Dessa—CHIME (2018)

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Review by: Michael Strait

Assigned by: Graham Warnken

I am, as is known, among the most deeply white individuals ever to spew forth from the Earth here in the land of everlasting swamp. So understand that when I say this music feels like it’s made for people even whiter than me, I’m talking proper white. Like, rural-Minnesota-in-winter white. Works-part-time-at-a-co-operative-local-market-in-Vermont white. Plays-Space-Wolves-in-40k-white. Listens-to-Aesop-Rock white. Gives-away-flip-flops-to-random-stranger-while-drunk-on-a-night-out-in-Winchester white. White, essentially, in the sense that it is so utterly, mind-bogglingly, overwhelmingly, profoundly bland that it blinds me; white so glisteningly pristine that it is difficult to look upon without pain.

Sorry, Graham, but this is some really boring shit.

This girl raps sometimes, sings most of the time, and ends up boring me to death either way. Her rapping occasionally verges on outright annoying, what with her blabbermouth philosophy-on-sleeve style, and that hackneyed crescendo at the end of “Fire Drills” – in which she gives a glossy new rhetorical coating to a whole bunch of perfectly correct but nonetheless fairly fucking obvious Feminism-101 bullet points, presumably relying on reaching an audience young enough to find them revelatory and life-changing – is probably the moment I first realised this album wasn’t ever gonna do it for me. The synths are expensive and dark, but they’re creating an atmosphere that reminds me of the average YA dystopian novel, too glossy and lightweight to convey any real danger or menace to anyone who’s brushed up on the adult stuff. She, meanwhile, is the pretty young protagonist at the centre of it all, relatable and strong without being off-putting, smart in a way that doesn’t seem intimidating. Of course, pay attention to her more intelligent moments and you realise she’s got little new to say; “Velodrome” is probably the most pleasant song on the record, but its lyrics amount to nothing more than a restatement of the profoundly unshocking idea that free will might not be quite so free after all. Nice metaphor, sure, but it says a lot that the closest the album comes to genuine lyrical intelligence is a fairly clever restatement of one of the oldest philosophical conundrums anyone can remember.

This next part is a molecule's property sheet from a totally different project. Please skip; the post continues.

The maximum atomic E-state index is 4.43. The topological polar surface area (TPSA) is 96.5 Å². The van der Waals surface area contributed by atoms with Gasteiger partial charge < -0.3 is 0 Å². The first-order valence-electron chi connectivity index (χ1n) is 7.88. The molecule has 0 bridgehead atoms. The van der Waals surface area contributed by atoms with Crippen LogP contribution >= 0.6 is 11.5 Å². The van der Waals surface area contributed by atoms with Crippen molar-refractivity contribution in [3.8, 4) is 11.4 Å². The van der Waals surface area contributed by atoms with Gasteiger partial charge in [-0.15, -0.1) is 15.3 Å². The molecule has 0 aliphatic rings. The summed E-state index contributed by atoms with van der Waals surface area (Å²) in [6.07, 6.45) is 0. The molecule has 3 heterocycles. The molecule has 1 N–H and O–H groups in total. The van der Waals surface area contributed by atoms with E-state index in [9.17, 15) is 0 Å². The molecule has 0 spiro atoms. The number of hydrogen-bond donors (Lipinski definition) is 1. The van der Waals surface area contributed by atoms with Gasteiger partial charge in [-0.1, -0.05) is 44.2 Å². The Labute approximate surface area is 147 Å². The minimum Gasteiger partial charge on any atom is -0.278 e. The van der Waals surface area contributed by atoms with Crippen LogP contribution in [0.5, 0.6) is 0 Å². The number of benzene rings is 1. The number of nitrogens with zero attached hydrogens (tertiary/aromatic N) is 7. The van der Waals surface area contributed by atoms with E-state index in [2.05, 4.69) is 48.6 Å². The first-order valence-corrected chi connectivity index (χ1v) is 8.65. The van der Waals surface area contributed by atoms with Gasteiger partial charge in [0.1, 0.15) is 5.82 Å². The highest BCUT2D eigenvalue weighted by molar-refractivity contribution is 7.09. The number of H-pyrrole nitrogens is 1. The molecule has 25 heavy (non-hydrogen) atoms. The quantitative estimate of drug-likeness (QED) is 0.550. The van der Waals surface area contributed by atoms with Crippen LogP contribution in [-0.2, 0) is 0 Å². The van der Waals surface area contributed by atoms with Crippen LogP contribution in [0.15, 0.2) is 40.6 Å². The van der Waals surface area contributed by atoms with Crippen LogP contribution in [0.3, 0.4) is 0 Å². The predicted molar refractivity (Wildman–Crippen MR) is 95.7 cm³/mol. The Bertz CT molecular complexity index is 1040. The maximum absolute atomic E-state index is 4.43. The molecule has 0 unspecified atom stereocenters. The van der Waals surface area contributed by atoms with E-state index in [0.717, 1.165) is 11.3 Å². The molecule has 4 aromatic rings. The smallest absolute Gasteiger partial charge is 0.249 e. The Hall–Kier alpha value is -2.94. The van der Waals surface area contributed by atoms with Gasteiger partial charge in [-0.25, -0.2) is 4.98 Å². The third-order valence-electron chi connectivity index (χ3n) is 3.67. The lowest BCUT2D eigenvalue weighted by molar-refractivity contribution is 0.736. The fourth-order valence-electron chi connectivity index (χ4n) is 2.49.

You’d think she’d be a little better if she just stuck to singing pop songs about her heart, but nah, she ain’t. Songs like “Jumprope” and “Say When” simply do not exist; they contain vocals, synths and lyrics, alright, but somehow it all amounts to a void, combining into purest, emptiest possible nothingness. This album mostly sounds like a sort of bland Tove Lo or Tove Styrke record, with the same kinda synths, the same kinda melodies and absolutely nothing memorable sticking out whatsoever except maybe the occasional obnoxious lyric. “Rap real fast, but that’s on purpose”, she winks on a brief interlude near the end of the album, and it just makes me sigh slowly as I contemplate finding some sort of way to crush her under a grand piano. The closest she ever comes to emotional catharsis on this record is empty, distant melodrama, making molehills that look like mountains if you’re close enough on tracks like “Ride” and “5 out of 6”. (Distinguishing lyric on the latter: “I don’t need an agenda, I just tell the truth!” Are we going for some sorta post-ironic Nigel Farage chic here? Fuck outta here with that telling-it-like-it-is posturing. I’ve no time for demagogues.)

I think it’s instructive to conduct a little thought experiment: imagine if tracks like, say, “Half Of You” or “Good Grief” were thrown in the middle of, I dunno, a Rihanna album, or maybe a Katy Perry album if you’re feeling mean. Would they be highlights? I mean, in the technical sense yeah, probably they would. But would they be immediately distinguishable as highlights? Mmm… no, they wouldn’t. These are the sorts of tracks that behave like active camouflage, blending perfectly into their surroundings and making themselves almost invisible, absorbing the quality level of the music around them and offering nothing to hook you or draw your attention away from the rest of the music. Competent, utterly invisible stuff, and trying to focus on it is like trying to shoot a stealth Elite with a Needler in Halo. My point is that these would feel like filler on even a bad album, even if they were technically better than the songs surrounding them, and here they just slot right in amongst other songs that are all of exactly that type, giving the whole album an uneasily ephemeral, ghostly character that doesn’t feel at all intentional. I’ve listened to this album twice, but it passed right through me; I’m relying on my notes ‘cos there’s nothing here to actually remember. White and bland as an English Sunday roast.

I’m not even wastin’ no more bars on this prick! – Devilman

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